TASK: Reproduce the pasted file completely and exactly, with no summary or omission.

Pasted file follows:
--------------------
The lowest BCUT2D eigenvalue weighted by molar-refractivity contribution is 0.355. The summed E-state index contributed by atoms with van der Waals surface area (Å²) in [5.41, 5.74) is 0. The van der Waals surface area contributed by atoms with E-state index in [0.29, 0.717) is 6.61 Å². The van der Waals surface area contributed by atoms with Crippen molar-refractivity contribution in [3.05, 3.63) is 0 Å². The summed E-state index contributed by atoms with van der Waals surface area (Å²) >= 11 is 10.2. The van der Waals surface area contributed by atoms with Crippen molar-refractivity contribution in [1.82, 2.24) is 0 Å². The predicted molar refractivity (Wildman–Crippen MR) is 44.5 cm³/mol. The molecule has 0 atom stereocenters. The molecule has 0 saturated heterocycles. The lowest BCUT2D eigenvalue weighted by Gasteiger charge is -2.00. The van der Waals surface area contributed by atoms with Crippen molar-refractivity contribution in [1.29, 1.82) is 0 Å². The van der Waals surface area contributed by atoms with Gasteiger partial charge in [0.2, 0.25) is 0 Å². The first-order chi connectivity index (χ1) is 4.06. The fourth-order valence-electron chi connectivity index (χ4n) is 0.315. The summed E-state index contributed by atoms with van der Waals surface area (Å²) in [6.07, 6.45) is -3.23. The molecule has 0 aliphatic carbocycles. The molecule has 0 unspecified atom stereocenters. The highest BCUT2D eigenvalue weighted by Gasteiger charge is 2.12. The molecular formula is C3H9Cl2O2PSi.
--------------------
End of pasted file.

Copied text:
The lowest BCUT2D eigenvalue weighted by molar-refractivity contribution is 0.355. The summed E-state index contributed by atoms with van der Waals surface area (Å²) in [5.41, 5.74) is 0. The van der Waals surface area contributed by atoms with E-state index in [0.29, 0.717) is 6.61 Å². The van der Waals surface area contributed by atoms with Crippen molar-refractivity contribution in [3.05, 3.63) is 0 Å². The summed E-state index contributed by atoms with van der Waals surface area (Å²) >= 11 is 10.2. The van der Waals surface area contributed by atoms with Crippen molar-refractivity contribution in [1.82, 2.24) is 0 Å². The predicted molar refractivity (Wildman–Crippen MR) is 44.5 cm³/mol. The molecule has 0 atom stereocenters. The molecule has 0 saturated heterocycles. The lowest BCUT2D eigenvalue weighted by Gasteiger charge is -2.00. The van der Waals surface area contributed by atoms with Crippen molar-refractivity contribution in [1.29, 1.82) is 0 Å². The van der Waals surface area contributed by atoms with Gasteiger partial charge in [0.2, 0.25) is 0 Å². The first-order chi connectivity index (χ1) is 4.06. The fourth-order valence-electron chi connectivity index (χ4n) is 0.315. The summed E-state index contributed by atoms with van der Waals surface area (Å²) in [6.07, 6.45) is -3.23. The molecule has 0 aliphatic carbocycles. The molecule has 0 unspecified atom stereocenters. The highest BCUT2D eigenvalue weighted by Gasteiger charge is 2.12. The molecular formula is C3H9Cl2O2PSi.